Later, Brown and Hamburger (1987) conducted a study on 14 azo dyes subjected to anaerobic sludge digestion followed by aerobic treatment. This study focused on both the reduction of the dye molecules as well as the production and subsequent degradation of dye metabolites. Brown and Hamburger's results confirmed the findings of earlier research, showing decolorization of the azo dyes. Confirming the cleavage of azo linkages, the production of metabolites was also observed, at less than theoretical concentrations. Speculation was made as to why these concentrations were low, but no conclusive evidence was provided. They do indicate that based on the yield of metabolites, further dye reduction in anaerobic environments is in general, neither rapid nor appreciable.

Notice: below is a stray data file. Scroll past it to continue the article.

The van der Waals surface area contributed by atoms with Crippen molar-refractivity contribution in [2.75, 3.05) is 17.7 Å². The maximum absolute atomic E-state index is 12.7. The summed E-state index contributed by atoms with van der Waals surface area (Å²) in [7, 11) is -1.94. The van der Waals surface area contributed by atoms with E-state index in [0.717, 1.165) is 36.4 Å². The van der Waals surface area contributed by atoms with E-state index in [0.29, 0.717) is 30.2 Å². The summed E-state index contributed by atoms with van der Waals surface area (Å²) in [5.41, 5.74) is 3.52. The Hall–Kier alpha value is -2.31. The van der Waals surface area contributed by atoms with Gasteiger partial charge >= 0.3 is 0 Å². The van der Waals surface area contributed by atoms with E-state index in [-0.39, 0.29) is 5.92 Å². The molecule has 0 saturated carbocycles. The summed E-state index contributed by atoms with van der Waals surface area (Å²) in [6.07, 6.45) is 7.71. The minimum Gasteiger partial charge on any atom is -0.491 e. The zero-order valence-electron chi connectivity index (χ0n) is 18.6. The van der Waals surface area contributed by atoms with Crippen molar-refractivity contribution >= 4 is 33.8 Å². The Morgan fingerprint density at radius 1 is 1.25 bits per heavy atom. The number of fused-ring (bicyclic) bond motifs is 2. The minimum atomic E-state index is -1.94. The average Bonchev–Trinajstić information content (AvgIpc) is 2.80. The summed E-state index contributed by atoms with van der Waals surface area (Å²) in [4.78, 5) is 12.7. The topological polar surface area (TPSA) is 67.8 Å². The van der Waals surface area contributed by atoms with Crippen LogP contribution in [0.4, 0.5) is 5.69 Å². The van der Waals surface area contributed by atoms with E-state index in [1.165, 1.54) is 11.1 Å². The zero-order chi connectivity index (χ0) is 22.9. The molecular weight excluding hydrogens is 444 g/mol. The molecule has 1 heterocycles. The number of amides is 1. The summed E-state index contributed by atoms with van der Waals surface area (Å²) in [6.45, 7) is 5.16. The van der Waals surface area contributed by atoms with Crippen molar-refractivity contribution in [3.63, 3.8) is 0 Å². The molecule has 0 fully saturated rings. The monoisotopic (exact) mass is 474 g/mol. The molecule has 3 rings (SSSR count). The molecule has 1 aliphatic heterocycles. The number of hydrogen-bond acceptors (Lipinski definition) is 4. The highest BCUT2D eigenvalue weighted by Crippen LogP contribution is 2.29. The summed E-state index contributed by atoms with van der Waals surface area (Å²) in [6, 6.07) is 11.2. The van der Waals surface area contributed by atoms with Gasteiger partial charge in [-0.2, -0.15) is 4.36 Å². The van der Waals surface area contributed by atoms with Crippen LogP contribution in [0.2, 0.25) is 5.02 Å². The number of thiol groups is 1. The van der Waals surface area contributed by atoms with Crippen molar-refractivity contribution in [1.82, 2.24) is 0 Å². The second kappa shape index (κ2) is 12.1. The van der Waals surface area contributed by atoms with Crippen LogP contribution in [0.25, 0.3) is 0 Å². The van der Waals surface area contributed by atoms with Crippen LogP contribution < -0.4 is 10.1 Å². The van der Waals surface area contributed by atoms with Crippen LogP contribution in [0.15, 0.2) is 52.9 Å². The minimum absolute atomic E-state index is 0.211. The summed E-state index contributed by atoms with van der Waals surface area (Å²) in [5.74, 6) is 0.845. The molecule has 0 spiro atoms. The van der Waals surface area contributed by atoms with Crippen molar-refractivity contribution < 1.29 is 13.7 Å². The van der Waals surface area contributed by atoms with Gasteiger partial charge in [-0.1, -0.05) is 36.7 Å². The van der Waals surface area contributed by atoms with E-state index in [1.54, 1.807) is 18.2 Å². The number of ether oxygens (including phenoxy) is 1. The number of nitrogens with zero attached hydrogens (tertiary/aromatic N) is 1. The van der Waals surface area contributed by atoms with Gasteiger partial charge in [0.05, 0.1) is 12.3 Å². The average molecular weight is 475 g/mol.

Razo-Flores et al. (1997) investigated the fate of mordant orangel (MO1) and azodisalicylate (ADS) under methanogenic conditions using continuous UASB reactors. Their research focused on the reduction of by-products, 5-aminosalicylic acid (5-ASA) and 1,4-phenylenediamine. Co-substrates, volatile fatty acid (VFA) or glucose, were also fed to the reactors in order to supply the reducing equivalents needed for the reduction of the azo bonds. The results of this study demonstrated the ability of an anaerobic consortium to completely mineralize some azo dye compounds. The experiments were conducted using two reactor series. In the first reactor, only MO1 and VFA were fed for a 217-day period. Data from this period showed high decolorization, and high consent ratio of 5-ASA and 1,4-phenyl-enediamine. In the second reactor, MO1 was fed for 217 days, which was followed by ADS, with and without glucose, for a period of 340 days. Data from this reactor showed high decolorization throughout testing, but a lower concentration of 5-ASA. Razo-Flores et al. (1997) observed the complete mineralization of ADS with and without a co-substrate, indicating the possibility for aromatic amine destruction in methanogenic environments. The compound, 1,4-phenylenediamine was not observed to degrade in either test reactor, indicating the specificity of aromatic amine utilization by anaerobes.